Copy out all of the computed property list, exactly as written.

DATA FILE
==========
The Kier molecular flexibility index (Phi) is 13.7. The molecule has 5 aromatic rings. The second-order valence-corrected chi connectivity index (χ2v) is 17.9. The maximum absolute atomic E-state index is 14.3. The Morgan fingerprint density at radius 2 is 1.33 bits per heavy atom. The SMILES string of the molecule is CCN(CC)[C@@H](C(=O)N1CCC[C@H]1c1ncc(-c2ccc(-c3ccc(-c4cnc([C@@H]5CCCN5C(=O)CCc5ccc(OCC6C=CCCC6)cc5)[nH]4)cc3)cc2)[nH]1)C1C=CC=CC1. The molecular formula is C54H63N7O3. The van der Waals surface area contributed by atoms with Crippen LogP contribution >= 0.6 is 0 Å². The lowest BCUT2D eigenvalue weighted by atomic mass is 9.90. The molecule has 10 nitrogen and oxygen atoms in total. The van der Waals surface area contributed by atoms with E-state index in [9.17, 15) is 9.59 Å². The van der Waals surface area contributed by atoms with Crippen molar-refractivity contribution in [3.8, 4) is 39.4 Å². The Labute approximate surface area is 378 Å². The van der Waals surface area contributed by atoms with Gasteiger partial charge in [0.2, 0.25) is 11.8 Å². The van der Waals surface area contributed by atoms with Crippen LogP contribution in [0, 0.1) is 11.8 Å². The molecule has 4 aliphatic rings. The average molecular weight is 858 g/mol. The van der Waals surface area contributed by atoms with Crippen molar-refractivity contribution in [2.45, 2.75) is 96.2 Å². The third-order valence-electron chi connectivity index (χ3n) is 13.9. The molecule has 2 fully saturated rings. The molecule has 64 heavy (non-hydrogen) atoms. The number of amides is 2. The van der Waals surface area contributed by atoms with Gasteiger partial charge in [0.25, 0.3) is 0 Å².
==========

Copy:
The Kier molecular flexibility index (Phi) is 13.7. The molecule has 5 aromatic rings. The second-order valence-corrected chi connectivity index (χ2v) is 17.9. The maximum absolute atomic E-state index is 14.3. The Morgan fingerprint density at radius 2 is 1.33 bits per heavy atom. The SMILES string of the molecule is CCN(CC)[C@@H](C(=O)N1CCC[C@H]1c1ncc(-c2ccc(-c3ccc(-c4cnc([C@@H]5CCCN5C(=O)CCc5ccc(OCC6C=CCCC6)cc5)[nH]4)cc3)cc2)[nH]1)C1C=CC=CC1. The molecular formula is C54H63N7O3. The van der Waals surface area contributed by atoms with Crippen LogP contribution >= 0.6 is 0 Å². The lowest BCUT2D eigenvalue weighted by atomic mass is 9.90. The molecule has 10 nitrogen and oxygen atoms in total. The van der Waals surface area contributed by atoms with E-state index in [9.17, 15) is 9.59 Å². The van der Waals surface area contributed by atoms with Crippen molar-refractivity contribution in [3.8, 4) is 39.4 Å². The Labute approximate surface area is 378 Å². The van der Waals surface area contributed by atoms with Gasteiger partial charge in [0.2, 0.25) is 11.8 Å². The van der Waals surface area contributed by atoms with Crippen LogP contribution in [0, 0.1) is 11.8 Å². The molecule has 4 aliphatic rings. The average molecular weight is 858 g/mol. The van der Waals surface area contributed by atoms with Crippen molar-refractivity contribution in [2.45, 2.75) is 96.2 Å². The third-order valence-electron chi connectivity index (χ3n) is 13.9. The molecule has 2 fully saturated rings. The molecule has 64 heavy (non-hydrogen) atoms. The number of amides is 2. The van der Waals surface area contributed by atoms with Gasteiger partial charge in [0.25, 0.3) is 0 Å².